Mold Can Be An Invisible Danger After A Flood

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Release date: 
July 5, 2007
Release Number: 

SIOUX FALLS, S.D. -- The U.S. Department of Homeland Security?s Federal Emergency Management Agency (FEMA) warns residents of flood-damaged homes that mold can create potential health problems.

Water-damaged homes provide a moist environment for mold to flourish. It is often visible as a fuzzy growth or a discoloration of surfaces. It may be accompanied by a musty, earthy odor or a foul stench. Residents are advised to use care when cleaning up the mold.

"Mold is a significant problem after flooding and proper cleanup is critical to ensure it doesn't affect you or your family's health," said Federal Coordinating Officer Justin Dombrowski.

If there is more than 10 square feet of mold in a building, consider using a professional mold clean-up contractor. In cleaning a home or other structure, begin by removing all standing water and drying out the building as soon as possible.

Fans at open windows or doors can be used to help with the drying out process, but they should blow outward, rather than inward, to avoid spreading the mold. Do not use an air conditioning system until it has been checked by a professional. If the system has mold inside using it will spread the mold throughout the house.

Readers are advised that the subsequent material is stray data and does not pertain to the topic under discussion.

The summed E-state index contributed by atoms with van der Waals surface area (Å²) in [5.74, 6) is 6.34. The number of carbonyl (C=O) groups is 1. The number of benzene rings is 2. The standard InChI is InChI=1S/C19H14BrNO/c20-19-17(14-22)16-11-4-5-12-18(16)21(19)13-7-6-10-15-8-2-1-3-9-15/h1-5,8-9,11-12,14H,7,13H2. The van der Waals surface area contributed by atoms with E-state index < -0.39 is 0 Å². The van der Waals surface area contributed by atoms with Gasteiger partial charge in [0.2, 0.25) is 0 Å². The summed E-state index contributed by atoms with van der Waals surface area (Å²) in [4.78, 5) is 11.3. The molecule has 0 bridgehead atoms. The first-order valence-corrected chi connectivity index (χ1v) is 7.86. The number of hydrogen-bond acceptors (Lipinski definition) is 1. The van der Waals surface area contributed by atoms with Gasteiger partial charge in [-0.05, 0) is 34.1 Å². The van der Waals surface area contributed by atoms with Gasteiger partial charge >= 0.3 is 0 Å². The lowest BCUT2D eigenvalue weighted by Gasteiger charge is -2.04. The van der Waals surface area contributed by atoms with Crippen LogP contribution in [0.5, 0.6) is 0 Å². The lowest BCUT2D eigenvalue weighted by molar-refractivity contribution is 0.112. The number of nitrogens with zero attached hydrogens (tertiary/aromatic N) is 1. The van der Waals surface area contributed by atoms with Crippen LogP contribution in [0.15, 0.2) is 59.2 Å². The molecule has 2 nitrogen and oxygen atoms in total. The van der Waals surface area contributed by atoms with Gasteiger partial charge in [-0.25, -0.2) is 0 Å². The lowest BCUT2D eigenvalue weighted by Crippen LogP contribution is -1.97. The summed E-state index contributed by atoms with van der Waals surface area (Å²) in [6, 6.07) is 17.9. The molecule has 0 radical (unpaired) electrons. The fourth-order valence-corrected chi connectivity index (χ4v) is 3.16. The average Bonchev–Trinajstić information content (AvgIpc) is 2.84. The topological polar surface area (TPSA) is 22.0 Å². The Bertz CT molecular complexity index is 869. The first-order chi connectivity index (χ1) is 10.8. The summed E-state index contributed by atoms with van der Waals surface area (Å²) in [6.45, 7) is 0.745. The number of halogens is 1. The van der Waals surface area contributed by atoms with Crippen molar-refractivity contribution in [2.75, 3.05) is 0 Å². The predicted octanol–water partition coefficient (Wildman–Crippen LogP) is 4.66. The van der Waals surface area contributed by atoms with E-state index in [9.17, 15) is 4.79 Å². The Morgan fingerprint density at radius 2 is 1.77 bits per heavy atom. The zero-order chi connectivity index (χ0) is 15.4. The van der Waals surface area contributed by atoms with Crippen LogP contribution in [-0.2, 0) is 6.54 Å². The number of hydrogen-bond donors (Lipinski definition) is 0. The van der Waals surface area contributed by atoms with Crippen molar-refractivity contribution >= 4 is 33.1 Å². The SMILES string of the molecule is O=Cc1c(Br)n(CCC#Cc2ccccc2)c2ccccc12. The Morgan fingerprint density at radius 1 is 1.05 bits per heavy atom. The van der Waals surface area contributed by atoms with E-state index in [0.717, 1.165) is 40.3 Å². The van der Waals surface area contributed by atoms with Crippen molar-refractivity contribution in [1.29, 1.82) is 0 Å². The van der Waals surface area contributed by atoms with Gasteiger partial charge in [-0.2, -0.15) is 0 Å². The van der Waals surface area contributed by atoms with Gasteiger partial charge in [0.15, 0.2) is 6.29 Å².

Throw away all moldy items that cannot be cleaned. Remember, ?When in doubt, throw it out!? This includes carpets, mattresses, upholstered furniture, stuffed animals, pillows, wall coverings and all paper products. Take out drywall and insulation that?s been dampened by floodwater.

Make sure to wear a filtered face mask, rubber gloves, goggles, rubber boots or other protective footwear, and clothing that fully cover arms and legs.

Clean all hard surfaces. Scrub mold off of hard surfaces with a stiff brush and a mixture of one cup of bleach to one gallon of water. NEVER MIX BLEACH WITH AMMONIA or products containing ammonia!

People with respiratory problems should not spend time in houses with mold. Some people are sensitive to mold. For them, mold can causes nasal stuffiness, throat irritation, coughing or wheezing, eye irritation, or, in some cases, skin irritation. People with mold allergies may have more severe reactions. Immune-compromised people and people with chronic lung illnesses, such as obstructive lung disease, may get serious infections in their lungs when they are exposed to mold. These people should stay away from areas that are likely to have mold.

For more information on mold or mold clean-up, visit the Centers for Disease Control (CDC) website at

FEMA coordinates the federal government's role in preparing for, preventing, mitigating the effects of, responding to, and recovering from all domestic disasters, whether natural or man-made, including acts of terror.

Last Updated: 
July 16, 2012 - 18:46
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